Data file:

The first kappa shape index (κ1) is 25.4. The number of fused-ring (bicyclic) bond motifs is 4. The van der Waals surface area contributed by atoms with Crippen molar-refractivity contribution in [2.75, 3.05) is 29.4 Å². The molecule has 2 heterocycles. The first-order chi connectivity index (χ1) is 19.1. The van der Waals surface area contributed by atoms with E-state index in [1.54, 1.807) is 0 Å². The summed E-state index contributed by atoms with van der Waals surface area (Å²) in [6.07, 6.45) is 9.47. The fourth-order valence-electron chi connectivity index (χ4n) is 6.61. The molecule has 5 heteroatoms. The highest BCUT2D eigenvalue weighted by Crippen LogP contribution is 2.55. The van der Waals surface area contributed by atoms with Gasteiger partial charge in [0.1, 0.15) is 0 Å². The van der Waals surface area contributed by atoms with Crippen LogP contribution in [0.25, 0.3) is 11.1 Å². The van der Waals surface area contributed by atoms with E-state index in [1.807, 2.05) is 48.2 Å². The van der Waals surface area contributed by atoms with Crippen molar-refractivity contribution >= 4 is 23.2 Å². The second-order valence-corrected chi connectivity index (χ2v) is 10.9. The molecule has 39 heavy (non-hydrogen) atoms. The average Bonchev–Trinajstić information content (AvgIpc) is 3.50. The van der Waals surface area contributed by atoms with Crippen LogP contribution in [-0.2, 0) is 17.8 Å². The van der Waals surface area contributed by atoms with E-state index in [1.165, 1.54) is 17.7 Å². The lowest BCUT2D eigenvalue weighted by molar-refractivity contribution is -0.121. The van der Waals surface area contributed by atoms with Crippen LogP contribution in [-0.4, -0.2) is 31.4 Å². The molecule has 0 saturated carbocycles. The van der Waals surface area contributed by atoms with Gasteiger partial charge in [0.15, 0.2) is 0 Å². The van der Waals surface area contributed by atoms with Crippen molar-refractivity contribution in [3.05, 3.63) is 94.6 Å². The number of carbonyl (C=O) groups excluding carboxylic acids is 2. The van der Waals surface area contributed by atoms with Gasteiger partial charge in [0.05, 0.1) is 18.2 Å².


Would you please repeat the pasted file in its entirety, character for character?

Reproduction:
The first kappa shape index (κ1) is 25.4. The number of fused-ring (bicyclic) bond motifs is 4. The van der Waals surface area contributed by atoms with Crippen molar-refractivity contribution in [2.75, 3.05) is 29.4 Å². The molecule has 2 heterocycles. The first-order chi connectivity index (χ1) is 19.1. The van der Waals surface area contributed by atoms with E-state index in [1.54, 1.807) is 0 Å². The summed E-state index contributed by atoms with van der Waals surface area (Å²) in [6.07, 6.45) is 9.47. The fourth-order valence-electron chi connectivity index (χ4n) is 6.61. The molecule has 5 heteroatoms. The highest BCUT2D eigenvalue weighted by Crippen LogP contribution is 2.55. The van der Waals surface area contributed by atoms with Gasteiger partial charge in [0.1, 0.15) is 0 Å². The van der Waals surface area contributed by atoms with Crippen LogP contribution in [0.25, 0.3) is 11.1 Å². The van der Waals surface area contributed by atoms with E-state index in [1.807, 2.05) is 48.2 Å². The van der Waals surface area contributed by atoms with Crippen molar-refractivity contribution >= 4 is 23.2 Å². The second-order valence-corrected chi connectivity index (χ2v) is 10.9. The molecule has 39 heavy (non-hydrogen) atoms. The average Bonchev–Trinajstić information content (AvgIpc) is 3.50. The van der Waals surface area contributed by atoms with Crippen LogP contribution in [-0.2, 0) is 17.8 Å². The van der Waals surface area contributed by atoms with E-state index in [1.165, 1.54) is 17.7 Å². The lowest BCUT2D eigenvalue weighted by molar-refractivity contribution is -0.121. The van der Waals surface area contributed by atoms with Crippen LogP contribution in [-0.4, -0.2) is 31.4 Å². The molecule has 0 saturated carbocycles. The van der Waals surface area contributed by atoms with Gasteiger partial charge in [0.15, 0.2) is 0 Å². The van der Waals surface area contributed by atoms with Crippen molar-refractivity contribution in [3.05, 3.63) is 94.6 Å². The number of carbonyl (C=O) groups excluding carboxylic acids is 2. The van der Waals surface area contributed by atoms with Gasteiger partial charge in [0.05, 0.1) is 18.2 Å².